And to my dad: Dad, You were right.  High School was a reflection of life…some good times and some not so good times. But you taught me how to get through it, how to lean on my family, and how to keep smiling no matter what! I have been so blessed to be your girl. If I can prove to be even a fraction of the person that you were on this earth, then I know I am on the right track.  Thank you for loving me through it all, Dad.  I love you and miss you every day.  Til we meet again…Love, Lindsey

The first man I ever loved

The first man I ever loved

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Boston 4/15/13 and Running in Red Riders

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I had a post all set to load earlier before I went into work, but I ran out of time.  In light of today’s events, I feel like there are a few other things I need to say instead.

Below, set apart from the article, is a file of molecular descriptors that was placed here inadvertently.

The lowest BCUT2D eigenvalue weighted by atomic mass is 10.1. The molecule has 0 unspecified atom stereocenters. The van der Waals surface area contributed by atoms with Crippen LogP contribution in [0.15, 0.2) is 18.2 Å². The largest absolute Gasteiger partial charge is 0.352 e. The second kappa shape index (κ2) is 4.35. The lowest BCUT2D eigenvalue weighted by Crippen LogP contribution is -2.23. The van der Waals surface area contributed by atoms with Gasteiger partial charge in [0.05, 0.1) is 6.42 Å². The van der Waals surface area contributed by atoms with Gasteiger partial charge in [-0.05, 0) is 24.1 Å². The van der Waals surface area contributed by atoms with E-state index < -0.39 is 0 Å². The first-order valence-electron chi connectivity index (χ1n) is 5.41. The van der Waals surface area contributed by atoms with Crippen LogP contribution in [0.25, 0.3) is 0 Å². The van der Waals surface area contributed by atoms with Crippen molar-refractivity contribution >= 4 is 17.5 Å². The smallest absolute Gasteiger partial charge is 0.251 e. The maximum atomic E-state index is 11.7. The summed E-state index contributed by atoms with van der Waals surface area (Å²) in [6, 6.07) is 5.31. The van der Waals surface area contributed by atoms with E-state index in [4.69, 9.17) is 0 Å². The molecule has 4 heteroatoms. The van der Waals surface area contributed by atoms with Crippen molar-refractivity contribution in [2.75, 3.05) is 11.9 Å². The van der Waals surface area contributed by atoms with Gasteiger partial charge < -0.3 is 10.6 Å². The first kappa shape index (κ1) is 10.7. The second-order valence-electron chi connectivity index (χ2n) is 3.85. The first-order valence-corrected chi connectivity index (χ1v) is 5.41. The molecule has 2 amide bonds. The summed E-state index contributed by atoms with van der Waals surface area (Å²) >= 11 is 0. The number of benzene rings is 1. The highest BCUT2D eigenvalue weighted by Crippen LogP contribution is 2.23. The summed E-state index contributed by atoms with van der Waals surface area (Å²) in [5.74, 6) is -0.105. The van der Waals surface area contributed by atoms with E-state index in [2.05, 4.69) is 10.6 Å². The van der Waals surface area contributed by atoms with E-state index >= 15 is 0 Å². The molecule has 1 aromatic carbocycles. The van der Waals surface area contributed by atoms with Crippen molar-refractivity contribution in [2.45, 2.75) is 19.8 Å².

Wow.  Just wow.  Happiness is walking into work and finding a free pair of brand new, bright blue Nike Free 3.0 waiting for you.  Heartbreak is having a customer walk in a few minutes later and ask if you heard about the explosion at the finish line of the biggest running event in the world, which resulted in deaths and injuries of runners and spectators.  Tragic. Absolutely devastating.

I’m grateful to report that I have, in some form or another, heard from everyone I know that was running today when the explosion occurred at the end of the Boston Marathon.